Crude reality: Oil giants split on fossil fuels' future

  • Aug 01, 2020
  • Sydney Morning Herald

On a blue-sky March day, one week after the World Health Organisation declared the pandemic, a nearly 300-metre-long tanker set sail from Chevron's Wheatstone project on the coast of Western Australia carrying a cargo of liquefied natural gas. The gas on board had been super-chilled: first to minus 130 degrees – the point at which it flashes over to a liquid – then even further to minus 162 degrees.

Like almost all tankers leaving Australia loaded with liquefied gas, this vessel, the British Mentor, would usually have been bound for a port somewhere in North Asia – Japan, China, South Korea – where its contents would be regasified, put into pipelines and sent to customers for power generation, heating and manufacturing.

Instead, it would spend the next two weeks idling at sea, either anchored in the sparkling Indian Ocean or sailing around in circles. And finally, after finding a new buyer, it set off on a highly unusual voyage crossing the entire South Pacific to Manzanillo, Mexico, 15,000 kilometres away.

Australia's big producers of liquefied natural gas (LNG) – the nation's second largest commodity export – have been hit hard by the coronavirus pandemic, and the story of the stranded British Mentor is far from isolated.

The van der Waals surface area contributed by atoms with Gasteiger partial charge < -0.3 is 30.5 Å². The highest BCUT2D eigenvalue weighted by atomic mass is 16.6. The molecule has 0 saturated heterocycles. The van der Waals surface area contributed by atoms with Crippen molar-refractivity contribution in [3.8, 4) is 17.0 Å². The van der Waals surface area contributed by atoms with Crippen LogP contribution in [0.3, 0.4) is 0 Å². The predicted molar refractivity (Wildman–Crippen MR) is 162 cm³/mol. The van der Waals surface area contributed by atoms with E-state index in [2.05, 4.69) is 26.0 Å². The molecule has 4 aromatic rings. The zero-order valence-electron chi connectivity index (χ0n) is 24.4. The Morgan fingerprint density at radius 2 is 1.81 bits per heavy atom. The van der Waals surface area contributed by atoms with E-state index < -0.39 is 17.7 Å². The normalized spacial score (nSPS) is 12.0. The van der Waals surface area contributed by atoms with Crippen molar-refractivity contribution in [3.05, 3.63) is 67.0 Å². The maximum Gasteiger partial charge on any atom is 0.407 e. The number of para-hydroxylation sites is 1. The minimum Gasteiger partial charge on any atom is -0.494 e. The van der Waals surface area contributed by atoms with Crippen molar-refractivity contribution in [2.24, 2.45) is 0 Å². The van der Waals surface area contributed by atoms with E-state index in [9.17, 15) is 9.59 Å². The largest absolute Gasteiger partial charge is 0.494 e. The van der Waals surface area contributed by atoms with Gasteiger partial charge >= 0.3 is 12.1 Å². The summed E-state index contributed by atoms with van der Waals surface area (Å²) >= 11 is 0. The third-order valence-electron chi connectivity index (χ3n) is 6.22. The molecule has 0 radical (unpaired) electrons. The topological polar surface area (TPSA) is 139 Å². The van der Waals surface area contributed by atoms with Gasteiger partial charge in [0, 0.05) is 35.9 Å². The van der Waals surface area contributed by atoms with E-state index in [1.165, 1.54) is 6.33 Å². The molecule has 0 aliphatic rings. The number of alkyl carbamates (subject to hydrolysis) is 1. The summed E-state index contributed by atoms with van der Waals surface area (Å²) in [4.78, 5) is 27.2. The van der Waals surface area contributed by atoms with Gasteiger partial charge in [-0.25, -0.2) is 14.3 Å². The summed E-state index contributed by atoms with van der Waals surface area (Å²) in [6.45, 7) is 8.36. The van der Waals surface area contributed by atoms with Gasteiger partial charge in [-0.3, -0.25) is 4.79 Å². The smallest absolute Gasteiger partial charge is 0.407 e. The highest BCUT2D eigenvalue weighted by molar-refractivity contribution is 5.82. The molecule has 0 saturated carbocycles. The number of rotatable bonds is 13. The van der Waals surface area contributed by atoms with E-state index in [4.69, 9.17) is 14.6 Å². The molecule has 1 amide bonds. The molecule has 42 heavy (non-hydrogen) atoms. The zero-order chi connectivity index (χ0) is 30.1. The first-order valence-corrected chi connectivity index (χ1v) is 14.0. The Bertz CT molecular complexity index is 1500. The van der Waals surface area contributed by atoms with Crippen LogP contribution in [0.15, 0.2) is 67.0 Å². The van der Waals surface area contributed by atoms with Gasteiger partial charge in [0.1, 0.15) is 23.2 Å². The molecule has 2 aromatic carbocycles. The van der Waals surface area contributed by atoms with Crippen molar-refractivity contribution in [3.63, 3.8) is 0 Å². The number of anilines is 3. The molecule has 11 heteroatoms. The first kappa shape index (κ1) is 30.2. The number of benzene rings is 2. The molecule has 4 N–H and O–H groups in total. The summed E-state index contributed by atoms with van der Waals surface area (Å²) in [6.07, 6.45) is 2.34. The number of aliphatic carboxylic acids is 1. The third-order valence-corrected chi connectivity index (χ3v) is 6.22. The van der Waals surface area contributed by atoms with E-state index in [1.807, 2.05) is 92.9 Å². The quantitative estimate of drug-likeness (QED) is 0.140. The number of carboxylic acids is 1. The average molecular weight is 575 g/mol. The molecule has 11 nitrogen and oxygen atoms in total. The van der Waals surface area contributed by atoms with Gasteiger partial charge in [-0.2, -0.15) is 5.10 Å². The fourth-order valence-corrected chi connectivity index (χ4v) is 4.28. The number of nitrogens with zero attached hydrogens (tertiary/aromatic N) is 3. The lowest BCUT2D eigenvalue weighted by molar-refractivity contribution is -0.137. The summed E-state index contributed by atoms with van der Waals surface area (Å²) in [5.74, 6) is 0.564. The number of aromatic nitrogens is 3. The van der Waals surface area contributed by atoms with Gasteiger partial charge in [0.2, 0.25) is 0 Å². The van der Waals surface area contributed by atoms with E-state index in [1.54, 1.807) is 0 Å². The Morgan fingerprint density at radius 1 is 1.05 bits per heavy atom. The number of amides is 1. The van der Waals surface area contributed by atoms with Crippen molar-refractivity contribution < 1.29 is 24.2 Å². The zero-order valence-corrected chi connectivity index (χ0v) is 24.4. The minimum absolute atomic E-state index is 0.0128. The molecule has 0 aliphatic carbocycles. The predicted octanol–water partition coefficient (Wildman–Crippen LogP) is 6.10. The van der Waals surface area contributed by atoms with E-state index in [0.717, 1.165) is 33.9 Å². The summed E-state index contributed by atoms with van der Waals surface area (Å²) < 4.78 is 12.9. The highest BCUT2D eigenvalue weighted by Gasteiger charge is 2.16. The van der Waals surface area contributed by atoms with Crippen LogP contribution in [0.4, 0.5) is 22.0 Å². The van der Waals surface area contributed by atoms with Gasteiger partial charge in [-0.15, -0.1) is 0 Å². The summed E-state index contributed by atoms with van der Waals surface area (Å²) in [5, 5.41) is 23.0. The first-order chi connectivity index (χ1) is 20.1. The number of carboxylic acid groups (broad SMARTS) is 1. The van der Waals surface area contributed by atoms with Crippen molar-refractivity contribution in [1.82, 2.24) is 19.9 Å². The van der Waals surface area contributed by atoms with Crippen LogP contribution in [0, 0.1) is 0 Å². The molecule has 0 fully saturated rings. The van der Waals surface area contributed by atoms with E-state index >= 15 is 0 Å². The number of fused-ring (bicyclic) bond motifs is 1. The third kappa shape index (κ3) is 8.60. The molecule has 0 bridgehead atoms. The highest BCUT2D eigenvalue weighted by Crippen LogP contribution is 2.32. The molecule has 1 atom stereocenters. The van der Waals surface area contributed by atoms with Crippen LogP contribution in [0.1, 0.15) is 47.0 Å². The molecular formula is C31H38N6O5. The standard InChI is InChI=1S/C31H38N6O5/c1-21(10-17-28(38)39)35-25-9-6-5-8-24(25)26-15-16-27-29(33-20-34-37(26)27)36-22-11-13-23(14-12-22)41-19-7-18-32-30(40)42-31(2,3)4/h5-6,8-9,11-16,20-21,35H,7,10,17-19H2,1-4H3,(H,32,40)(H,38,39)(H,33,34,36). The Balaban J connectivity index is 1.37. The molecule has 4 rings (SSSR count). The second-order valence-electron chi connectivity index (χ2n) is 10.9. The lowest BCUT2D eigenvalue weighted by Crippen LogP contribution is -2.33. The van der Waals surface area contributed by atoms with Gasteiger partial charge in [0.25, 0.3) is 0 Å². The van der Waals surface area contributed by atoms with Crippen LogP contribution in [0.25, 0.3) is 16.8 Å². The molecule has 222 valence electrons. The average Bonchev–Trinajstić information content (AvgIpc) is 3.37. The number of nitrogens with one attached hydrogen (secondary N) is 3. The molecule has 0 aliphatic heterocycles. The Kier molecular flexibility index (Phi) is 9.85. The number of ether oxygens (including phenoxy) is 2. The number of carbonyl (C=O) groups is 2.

As lockdown restrictions wipe fuel demand and buyers delay deliveries, the number of LNG cargoes loaded in Australia last month fell from 93 to 85, according to EnergyQuest, and, of those, one in three was forced to spend extended periods idling at sea.

No one in the industry disputes the magnitude of the crisis pummelling oil and gas right now, or that the shock will be felt for years. BP and Shell responded first, radically reducing future price assumptions causing write-downs of up to $54 billion combined. In Australia, Woodside wrote off $6.3 billion, Origin $1.2 billion and Santos $1.1 billion. Oil Search slashed $500 million and axed a third of its workforce. Most producers significantly lowered their forecasts for benchmark Brent oil and LNG – which is tied to the oil price – out to 2025-26.